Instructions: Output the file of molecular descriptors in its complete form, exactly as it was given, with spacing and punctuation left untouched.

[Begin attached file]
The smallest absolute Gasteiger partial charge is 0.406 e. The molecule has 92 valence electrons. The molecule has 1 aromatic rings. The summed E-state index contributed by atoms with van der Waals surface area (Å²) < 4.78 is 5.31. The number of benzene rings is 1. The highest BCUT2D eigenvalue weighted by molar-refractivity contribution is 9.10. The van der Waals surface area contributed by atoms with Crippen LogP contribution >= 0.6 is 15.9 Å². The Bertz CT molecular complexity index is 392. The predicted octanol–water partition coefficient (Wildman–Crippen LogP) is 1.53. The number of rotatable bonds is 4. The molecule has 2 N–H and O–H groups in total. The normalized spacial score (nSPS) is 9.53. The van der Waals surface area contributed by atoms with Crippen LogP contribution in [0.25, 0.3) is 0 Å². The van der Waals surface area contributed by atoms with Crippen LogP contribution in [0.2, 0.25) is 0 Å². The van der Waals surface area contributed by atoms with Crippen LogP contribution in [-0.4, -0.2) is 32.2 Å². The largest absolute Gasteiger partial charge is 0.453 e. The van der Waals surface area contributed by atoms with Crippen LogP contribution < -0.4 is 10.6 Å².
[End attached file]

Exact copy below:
The smallest absolute Gasteiger partial charge is 0.406 e. The molecule has 92 valence electrons. The molecule has 1 aromatic rings. The summed E-state index contributed by atoms with van der Waals surface area (Å²) < 4.78 is 5.31. The number of benzene rings is 1. The highest BCUT2D eigenvalue weighted by molar-refractivity contribution is 9.10. The van der Waals surface area contributed by atoms with Crippen LogP contribution >= 0.6 is 15.9 Å². The Bertz CT molecular complexity index is 392. The predicted octanol–water partition coefficient (Wildman–Crippen LogP) is 1.53. The number of rotatable bonds is 4. The molecule has 2 N–H and O–H groups in total. The normalized spacial score (nSPS) is 9.53. The van der Waals surface area contributed by atoms with Crippen LogP contribution in [0.25, 0.3) is 0 Å². The van der Waals surface area contributed by atoms with Crippen LogP contribution in [0.2, 0.25) is 0 Å². The van der Waals surface area contributed by atoms with Crippen LogP contribution in [-0.4, -0.2) is 32.2 Å². The largest absolute Gasteiger partial charge is 0.453 e. The van der Waals surface area contributed by atoms with Crippen LogP contribution < -0.4 is 10.6 Å².